The Call of the Terror Bird

When you think of a scary dinosaur, what comes to mind? The agile, sickle-clawed Utahraptor? A towering Tyrannosaurus? Something as alien as the croc-snouted, sail-backed Spinosaurus, perhaps? Books and museum halls are well-stocked with such Mesozoic nightmares, but scary dinosaurs have also stalked the land in the days after the end-Cretaceous mass extinction. There’s an entire group of fossil dinosaurs – technically known as phorusrhacids – that are imposing enough that paleontologists often call them by a more evocative name. These were the terror birds.

There aren’t any terror birds around today. The first evolved around 62 million years ago and the last perished about 2.5 million years ago, most of them playing the part of apex predator among the forests and plains of ancient South America. Their skeletons are evolutionary works of frightful beauty, and the latest to be described is the best-preserved terror bird ever seen.

A reconstruction of Llallawavis. The white elements are those that have been discovered. From Degrange et al., 2015.
A reconstruction of Llallawavis. The white elements are those that have been discovered. From Degrange et al., 2015.

Paleontologist Federico Degrange of Argentina’s Centro de Investigaciones en Ciences de la Tierra and colleagues named the old bird in the latest Journal of Vertebrate Paleontology. Drawing from Quechua and Latin, they’ve called it Llallawavis – the “magnificent bird”. It’s an apt title. Found in the 3.3 million year old rock of Argentina, Llallawavis is represented by a nearly-complete skeleton that includes the delicate bones of the middle ear, the bony ring of the eye, and ossified rings of the avian’s throat.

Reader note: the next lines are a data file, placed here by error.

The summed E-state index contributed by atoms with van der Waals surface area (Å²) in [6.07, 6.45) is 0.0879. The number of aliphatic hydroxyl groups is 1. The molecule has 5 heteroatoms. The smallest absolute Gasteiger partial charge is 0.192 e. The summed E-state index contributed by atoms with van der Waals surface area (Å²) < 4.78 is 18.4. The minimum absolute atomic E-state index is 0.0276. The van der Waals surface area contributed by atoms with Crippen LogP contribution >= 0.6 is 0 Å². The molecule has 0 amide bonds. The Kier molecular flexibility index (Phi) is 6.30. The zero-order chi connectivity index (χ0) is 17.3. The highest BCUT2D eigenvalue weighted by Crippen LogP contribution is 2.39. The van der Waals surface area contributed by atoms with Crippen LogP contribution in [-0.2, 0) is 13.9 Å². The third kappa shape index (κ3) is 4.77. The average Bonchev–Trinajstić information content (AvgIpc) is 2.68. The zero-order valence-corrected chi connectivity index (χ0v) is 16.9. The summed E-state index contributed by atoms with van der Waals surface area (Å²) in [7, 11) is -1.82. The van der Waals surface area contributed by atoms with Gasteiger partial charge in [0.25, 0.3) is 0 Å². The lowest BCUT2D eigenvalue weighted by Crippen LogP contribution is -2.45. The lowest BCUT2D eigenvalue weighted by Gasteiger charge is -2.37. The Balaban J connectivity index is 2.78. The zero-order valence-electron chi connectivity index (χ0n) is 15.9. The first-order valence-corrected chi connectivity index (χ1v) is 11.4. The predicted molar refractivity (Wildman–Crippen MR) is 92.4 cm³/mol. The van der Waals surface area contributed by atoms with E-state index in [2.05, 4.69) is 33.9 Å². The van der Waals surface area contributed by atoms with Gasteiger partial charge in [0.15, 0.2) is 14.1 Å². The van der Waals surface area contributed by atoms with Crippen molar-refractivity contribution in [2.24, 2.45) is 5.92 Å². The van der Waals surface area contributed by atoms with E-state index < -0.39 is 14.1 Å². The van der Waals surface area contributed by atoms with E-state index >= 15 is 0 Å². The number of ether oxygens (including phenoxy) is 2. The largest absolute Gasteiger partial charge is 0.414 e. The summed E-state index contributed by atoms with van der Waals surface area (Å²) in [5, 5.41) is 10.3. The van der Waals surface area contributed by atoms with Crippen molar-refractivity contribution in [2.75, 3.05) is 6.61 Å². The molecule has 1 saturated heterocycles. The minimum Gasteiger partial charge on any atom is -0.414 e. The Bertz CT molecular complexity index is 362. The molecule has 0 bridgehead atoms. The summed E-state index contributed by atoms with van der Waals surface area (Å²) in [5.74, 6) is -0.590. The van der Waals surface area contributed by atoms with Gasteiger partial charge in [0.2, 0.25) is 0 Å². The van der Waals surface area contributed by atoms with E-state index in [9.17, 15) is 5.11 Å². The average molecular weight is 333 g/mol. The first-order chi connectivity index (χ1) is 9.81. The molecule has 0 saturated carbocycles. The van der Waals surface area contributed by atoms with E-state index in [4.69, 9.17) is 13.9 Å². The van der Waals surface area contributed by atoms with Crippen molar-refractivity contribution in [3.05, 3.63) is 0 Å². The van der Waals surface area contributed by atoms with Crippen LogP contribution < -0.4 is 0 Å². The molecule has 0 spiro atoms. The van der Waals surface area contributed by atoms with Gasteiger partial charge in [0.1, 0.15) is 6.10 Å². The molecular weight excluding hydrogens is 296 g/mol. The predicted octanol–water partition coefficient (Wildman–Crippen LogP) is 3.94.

Aside from giving Degrange and coauthors a more detailed look the specific group of terror birds to which Llallawavis belonged – called mesembriornithines – the beautiful fossil adds some new details about how this 40 pound, 4-foot-tall carnivore interacted with the Pliocene world.

Thanks to the inner ear of Llallawavis, for example, the paleontologists were able to estimate that the terror bird had a relatively narrow range of hearing in the neighborhood of 3800 Hz. And since birds often vocalize in the lower ranges of what they can hear, Degrange and coauthors point out, this hints that Llallawavis may have communicated with low-frequency sounds that could travel long distances. Unfortunately, despite having part of the throat set in stone, the branches of the bird’s airway critical for sound-making were not fossilized to check what sounds they could have produced. What these impressive avians actually sounded like is still left to our imagination.


Degrange, F., Tambussi, C., Taglioretti, M., Dondas, A., Scaglia, F. 2015. A new Mesembriornithinae (Aves, Phorusrhacidae) provides new insights into the phylogeny and sensory capabilities of terror birds. Journal of Vertebrate Paleontology. 35 (2). doi: 10.1080/02724634.2014.912656

4 thoughts on “The Call of the Terror Bird

  1. I always forget that phorusrhacids were not elephant-sized monsters, but most were emu-sized or smaller, like this new guy. The low-frequency sounds makes me think of an emu, as well–they make a very interesting “drumming” sound that I’ve been lucky enough to hear up close. It’s quite loud, and seems to be made independently of the mouth!

  2. I always have founded it interesting on all of the prehistoric life that has been on the Earth.I always found a passion for learning about dinosaurs from a very young age. It is always worth learning more about the past to understand what might happen in the future.

  3. I found it very interesting about all of the new breakthroughs on prehistoric life. I love learning more about the prehistoric life.

  4. The artwork attached is extremely missleading.
    Lets put this into perspective: this “terror bird” weighs 40 Lbs. That’s 18.2 kilos. My ridgeback (domestic dog) weighs 55 Kilos, that’s 121 Lbs! It would frighten the eggs out of a terror bird. Fortunately he loves people….

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